Upon arrival, she is reassigned to a hospital in Belgium. In part, it is because the storm clouds of WWII are visible but also to test her devotion. She moves back in to the convent where she did her postulancy and novitiate. Her primary responsibilities are at a local hospital where she becomes a favorite of the patients.
The Nazis invade and occupy Belgium but her superiors make clear that she must remain neutral as a nun. At the hospital is a local nurse who is a member of the resistance. When Sister Luke becomes aware of her activities, she has a hard time remaining neutral. This leads to another crisis of faith within Sister Luke. Having struggled with her faith for entire career as a nun and informed of her father and brother's deaths at the hands of the Nazis, Sister Luke makes the decision to leave the order and return to life as a layperson. It is strongly implied she will join the resistance but the film ends with Sister Luke leaving the convent in the same civilian clothes she entered.
This must have been a difficult role to act and direct because much of the conflict occurs within Sister Luke. She's not an emotional person to so for long stretches we have to infer the inner conflict. I thought Hepburn did a nice job in this regard. As portrayed in the film, every minute as a nun was filled with self-doubt and inner conflict for Sister Luke. Even her friendship with Dr. Fortunati seems fraught with sexual tension. We see that those around her are amazed by her strength but nothing can calm Sister Luke's restlessness. It was clear to me that she was ill suited to being a nun. Perhaps she wanted to do the work of a nun but she didn't have the inner qualities necessary to be a devoted nun. This is clear from the beginning but the essence of the film is showing Sister Luke's realization of this inevitability.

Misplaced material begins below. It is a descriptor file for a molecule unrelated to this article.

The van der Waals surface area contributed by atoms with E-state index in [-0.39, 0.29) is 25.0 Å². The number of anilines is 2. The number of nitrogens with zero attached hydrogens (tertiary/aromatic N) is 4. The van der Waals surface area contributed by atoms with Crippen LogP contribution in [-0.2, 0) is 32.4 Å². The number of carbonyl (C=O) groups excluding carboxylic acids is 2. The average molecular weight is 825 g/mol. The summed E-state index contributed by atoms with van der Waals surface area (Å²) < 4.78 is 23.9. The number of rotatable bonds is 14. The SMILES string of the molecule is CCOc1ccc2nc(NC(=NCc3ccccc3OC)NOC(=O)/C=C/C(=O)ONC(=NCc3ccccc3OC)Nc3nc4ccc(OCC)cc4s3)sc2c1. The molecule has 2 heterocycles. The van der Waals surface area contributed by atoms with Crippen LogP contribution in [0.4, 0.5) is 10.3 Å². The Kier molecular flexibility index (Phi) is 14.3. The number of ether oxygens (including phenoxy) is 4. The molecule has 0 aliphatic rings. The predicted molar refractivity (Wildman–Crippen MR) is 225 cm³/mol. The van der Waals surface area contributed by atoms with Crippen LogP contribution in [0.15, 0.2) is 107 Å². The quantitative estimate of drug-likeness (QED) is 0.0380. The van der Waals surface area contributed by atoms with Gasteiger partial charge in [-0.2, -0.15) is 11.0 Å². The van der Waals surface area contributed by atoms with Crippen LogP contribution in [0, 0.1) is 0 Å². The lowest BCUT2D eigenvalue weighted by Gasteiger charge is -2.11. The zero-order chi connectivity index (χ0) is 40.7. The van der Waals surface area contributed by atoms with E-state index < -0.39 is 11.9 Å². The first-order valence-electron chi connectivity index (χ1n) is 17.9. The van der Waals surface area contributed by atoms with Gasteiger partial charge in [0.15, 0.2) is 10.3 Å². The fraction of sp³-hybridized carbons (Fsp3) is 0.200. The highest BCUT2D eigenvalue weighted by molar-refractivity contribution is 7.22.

Zinnemann paces the story in a very measured fashion much like a nun's patience. It never drags but reveals itself in accretive manner. Scene-by-scene we learn about Sister Luke as a person and question whether or not she has the makeup to be a nun. Ironically, it is when she decides she cannot remain neutral against the Nazi occupiers that she realizes the sisterhood is not her calling in life. That would seem the most morally defensible disobedience but it is the one that convinces that she cannot remain a nun.
I was profoundly affected by Hepburn's performance and the film. I felt emotionally drained at the end when she walks out of the nunnery.
The scenes in the Congo were filmed on location. Sister Luke foreshadowed Hepburn's extensive work with UNICEF in final decades of her life.
Typically, the Stanford screens double features but given the 2.5 hour length of The Nun's Story and the fact that it was a weeknight, they screen the film solo. Despite this disincentive, the screening was well attended...true to the program guide's proclamation about Hepburn's popularity among the patrons.